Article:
Saturday, May 25, 2013

Movie Review: The Ramen Girl

The premise of this film almost seems like something they could make a 2-minute parody trailer of for SNL: Take the Karate Kid, only the protege and mentor don't speak the same language and have the mentor regularly throw pots and other objects at said protege for seemingly no reason at all. Also, rather then make the film about karate, it's about Ramen noodles (yes, the stuff in those ready-made packets for when you're too lazy to cook pasta or practically anything else) and there's a ridiculously clunky metaphor about how the protege's broth is imperfect because she has to cook it with her heart and not her head. Hey, I didn't like it the first time when it was called "Like Water for Chocolate."

As per the language barrier, I can personally testify to how dramatically unexciting one is. My maternal grandmother lived in three countries before immigrating to the United States when she was almost 60. As as her memory has faded now that she's in her 90's, so has her ability to speak English.
I love my grandmother tremendously but there's absolutely nothing remotely interesting about my interactions with her these days. It's mostly just awkwardly standing in the room with her and failing to convey a full sentence. In other words, it would be impossible to make a compelling film about two people who don't speak the same language and in this film.

In this film, it nullifies much of the more meaningful dialogue when you realize that neither of the two main characters are understanding what the other is saying.I understand that the Japanese chef DID speak a few words and their body language went a long way, but Brittany Murphy's character, Abby, explicitly states on several occasions that she does not understand a word of her boss's instructions.

As per the point about Ramen noodles, I've been starting to understand recently that Ramen noodles is not a company that makes packets (that's Maruchan) but a style of noodles made in East Asia. In fact, a friend of mine from college has opened a Ramen noodle shop (called Toki Underground if you're in the DC area) at a relatively young age and has recently been getting publicity for it in the local newspapers which sparked my curiosity enough to see the film in the first place.

While I'm starting to come around to the idea that Ramen is an actual serious art, it was likely that the film never found in audience in America because people didn't know that about Ramen.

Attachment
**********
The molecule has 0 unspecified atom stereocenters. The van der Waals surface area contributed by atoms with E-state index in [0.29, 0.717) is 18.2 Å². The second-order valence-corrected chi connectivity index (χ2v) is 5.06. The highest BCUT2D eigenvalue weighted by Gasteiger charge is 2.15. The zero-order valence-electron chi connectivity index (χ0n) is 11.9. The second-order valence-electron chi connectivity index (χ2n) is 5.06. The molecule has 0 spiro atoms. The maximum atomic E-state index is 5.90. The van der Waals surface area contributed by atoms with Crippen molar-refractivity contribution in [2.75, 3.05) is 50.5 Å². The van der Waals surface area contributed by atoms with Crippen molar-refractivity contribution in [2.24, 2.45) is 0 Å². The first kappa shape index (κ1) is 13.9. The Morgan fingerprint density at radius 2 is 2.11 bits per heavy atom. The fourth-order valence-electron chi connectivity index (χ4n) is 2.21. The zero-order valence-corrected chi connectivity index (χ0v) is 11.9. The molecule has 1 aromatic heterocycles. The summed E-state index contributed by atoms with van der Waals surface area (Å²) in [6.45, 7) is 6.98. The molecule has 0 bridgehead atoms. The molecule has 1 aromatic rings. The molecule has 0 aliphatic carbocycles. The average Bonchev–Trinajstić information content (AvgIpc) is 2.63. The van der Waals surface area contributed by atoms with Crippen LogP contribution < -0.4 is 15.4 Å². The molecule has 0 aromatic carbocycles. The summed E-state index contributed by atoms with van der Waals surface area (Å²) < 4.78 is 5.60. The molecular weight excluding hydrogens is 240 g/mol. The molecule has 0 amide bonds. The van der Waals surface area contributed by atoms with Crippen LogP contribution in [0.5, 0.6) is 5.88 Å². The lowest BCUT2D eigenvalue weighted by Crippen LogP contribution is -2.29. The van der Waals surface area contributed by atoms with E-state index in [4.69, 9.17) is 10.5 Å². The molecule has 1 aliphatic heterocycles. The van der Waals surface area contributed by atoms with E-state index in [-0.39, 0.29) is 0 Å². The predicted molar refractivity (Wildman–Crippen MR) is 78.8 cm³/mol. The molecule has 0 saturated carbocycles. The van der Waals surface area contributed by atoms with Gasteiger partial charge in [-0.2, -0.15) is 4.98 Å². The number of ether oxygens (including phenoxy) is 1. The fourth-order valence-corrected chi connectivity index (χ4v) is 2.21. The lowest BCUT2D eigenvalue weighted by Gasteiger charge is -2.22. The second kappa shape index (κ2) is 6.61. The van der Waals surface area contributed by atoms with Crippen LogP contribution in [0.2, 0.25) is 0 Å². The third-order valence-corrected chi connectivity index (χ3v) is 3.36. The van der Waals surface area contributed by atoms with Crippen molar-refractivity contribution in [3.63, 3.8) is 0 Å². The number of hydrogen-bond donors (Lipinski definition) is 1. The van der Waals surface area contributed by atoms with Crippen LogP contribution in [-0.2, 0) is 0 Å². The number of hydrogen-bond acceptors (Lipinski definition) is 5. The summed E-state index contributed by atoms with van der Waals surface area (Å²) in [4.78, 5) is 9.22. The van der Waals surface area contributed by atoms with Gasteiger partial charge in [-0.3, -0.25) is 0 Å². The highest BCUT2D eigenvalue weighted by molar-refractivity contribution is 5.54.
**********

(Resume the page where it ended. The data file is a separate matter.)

Brittany Murphy even admitted in an interview that "even the title is going to confuse some people who don’t live in the big cities." The film never found a wide release distributor in the USA and isn't even listed under Box Office Mojo.

The film also reminds me of Brittany Murphy's tragic death at the age of 32 in late 2009. Murphy was a favorite actress of both Roger Ebert and myself. Ebert would often defend her movies against Roper and likened her to a young Lucille Ball in one of his reviews. If it seems like we're giving her the James Dean treatment because she prematurely died at a young age, Ebert's favorable comparison is postmarked 2003. Murphy had a sweetness and fragility in her personality that carried over to whatever parts she played and with that, her presence could make even terrible films watchable.

As per the film, it's relatively satisfying film that even packs a few surprises once you get over its clinging to a very cliched plot formula. To be fair, some of this deviation from the norm is trademark Japanese weirdness.Take your pick here: The scene where Abby and another patron are giggling hysterically, the scene where Abby starts yelling "I want to cook ramen!" like a zombie and and making the kitchen ground shake despite not touching any actual pans, or the highly casual treatment of a call girl (with a very phony high society accent) being physically abused by her pimp. And this is all in the film's first twenty minutes of the film. While this film still works in its authenticity, it can also be viewed ironically in a Mystery Science Theater kind of way. You'll just have to see it for yourself.







Thursday, May 16, 2013

Good bye to The Office but Not Yet


The Office is leaving the airwaves today and I'll try my best to be happy in a state of denial. I haven't watched the 30 Rock finale because, to me, if I haven't watched the end of a series, it technically hasn't happened. I will do the same  for The Office because I'm not ready to say goodbye to that show.